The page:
Tuesday, March 1, 2011
My favorite Oscar of the night
Early on in last night's show, when we paused to prepare a cocktail, put an appetizer in the oven or put our son to sleep, my wife told me that she didn't feel like she had a horse in the race this year.
"I mean, there were a lot of really good movies this year," she clarified. "But there's no one that I'm really pulling for, like when Bill Murray was up for Lost in Translation."
I nodded my head at that one -- Murray's loss to Sean Penn that year is one of those things that still stings me when I think about famous Oscar misses. The rest of my response was kind of a non-commital affirmation, the kind you give you when you generally agree, but don't have anything more to add, or are otherwise distracted and can't be bothered to contribute a response.
But a few minutes later, thinking on it, I realized I myself had a horse in the race this year -- a horse I may have been pulling for more than any horse that's ever run in the Oscars.
When the Best Original Score Oscar came up to bat, I felt myself get nervous and jittery. Trent Reznor, the erstwhile Nine Inch Nails frontman, was nominated alongside collaborator Atticus Ross for the unforgettable score for The Social Network. I felt reasonably confident he would win, but as I heard snippets of the scores of films like The King's Speech and Inception -- composed by formidable talents like Alexandre Desplat and Hans Zimmer -- I got nervous. Since the conventional wisdom was that The Social Network had "peaked too early," I was told to fear its prospects in any and all categories -- especially those categories where frontrunner The King's Speech was also nominated.
All it took was the "Tr" sound to come out of Nicole Kidman's mouth, and I let out a little cheer for my boy Trent.
At this point I should probably give you a little background.
Two thousand eleven marks the 20th anniversary of my awareness of Nine Inch Nails -- and about the 19th anniversary of when I started calling them my favorite band. I heard NIN's seminal album Pretty Hate Machine in the fall of 1991, when I was a freshman in college. I bought the CD that Christmas, and as they say, the rest is history. I have been a die-hard fan of the band through all its ups and downs, its interminable periods of inactivity (it's taken as long as five-and-a-half years for Trent to release a new Nine Inch Nails album -- not once, but twice), its periods in and out of rehab for Mr. Reznor (which probably coincided with some of those periods of inactivity). Throughout all that, never once has any other musical act chipped away at the title of my favorite. For musical genius that seems to approach Rain Man status in terms of sheer outside-the-box complexity, Trent Reznor has been my musical hero for nearly two decades. I've seen him perform live five times, and I've purchased pretty much everything he's ever been involved with, even soundtracks for movies I have still never seen (David Lynch's Lost Highway).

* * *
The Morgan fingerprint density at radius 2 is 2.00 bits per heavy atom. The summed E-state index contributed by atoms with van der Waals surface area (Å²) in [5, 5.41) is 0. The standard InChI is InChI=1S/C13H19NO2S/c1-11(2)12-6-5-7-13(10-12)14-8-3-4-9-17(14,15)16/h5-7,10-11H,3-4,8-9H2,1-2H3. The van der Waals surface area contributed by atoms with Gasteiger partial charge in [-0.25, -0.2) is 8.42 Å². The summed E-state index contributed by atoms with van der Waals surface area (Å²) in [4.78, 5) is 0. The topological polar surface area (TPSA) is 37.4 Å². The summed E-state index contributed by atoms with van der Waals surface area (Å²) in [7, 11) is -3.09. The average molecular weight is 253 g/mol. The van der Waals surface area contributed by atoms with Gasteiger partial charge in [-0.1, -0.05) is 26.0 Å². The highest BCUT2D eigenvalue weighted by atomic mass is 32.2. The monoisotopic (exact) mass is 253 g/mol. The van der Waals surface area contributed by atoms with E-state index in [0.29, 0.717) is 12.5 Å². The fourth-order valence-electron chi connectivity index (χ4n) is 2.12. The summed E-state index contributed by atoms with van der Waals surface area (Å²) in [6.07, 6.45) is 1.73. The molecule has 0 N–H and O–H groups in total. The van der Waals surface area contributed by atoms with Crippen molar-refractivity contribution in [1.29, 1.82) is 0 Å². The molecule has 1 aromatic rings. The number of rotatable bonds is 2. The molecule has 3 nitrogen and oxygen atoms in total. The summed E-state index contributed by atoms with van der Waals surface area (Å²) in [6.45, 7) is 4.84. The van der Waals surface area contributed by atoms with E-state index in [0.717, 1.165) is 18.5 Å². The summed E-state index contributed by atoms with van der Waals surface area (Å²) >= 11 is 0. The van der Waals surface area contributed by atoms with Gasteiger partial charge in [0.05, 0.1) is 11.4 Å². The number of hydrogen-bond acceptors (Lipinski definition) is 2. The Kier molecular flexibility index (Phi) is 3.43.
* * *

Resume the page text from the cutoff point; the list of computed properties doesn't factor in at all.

So when Nicole Kidman said his name last night, and those six signature notes of "Hand Covers Bruise" (the Social Network "theme song") played as he got out of his seat, I was as thrilled as a proud papa. No longer the angry depressive and nihilist who burst onto the scene in 1989, Reznor was a dapper 45-year-old with facial scruff and a handsome tuxedo, proud but modest, embracing the ceremony without irony. To paraphrase Vince Vaughn from Swingers, I thought, "My baby's all grownsed up!"
When he got up there, he gave an eloquent, composed and grateful speech, one that never for a moment seemed self-indulgent. Not only that, but he allowed equal time for Ross, a collaborator who -- let's be honest -- Reznor probably didn't need in order to give birth to the haunting brilliance of the Social Network score. I may never know the quantity of Ross' contributions to the project, but I'll always know that Reznor gave him equal credit for their masterpiece.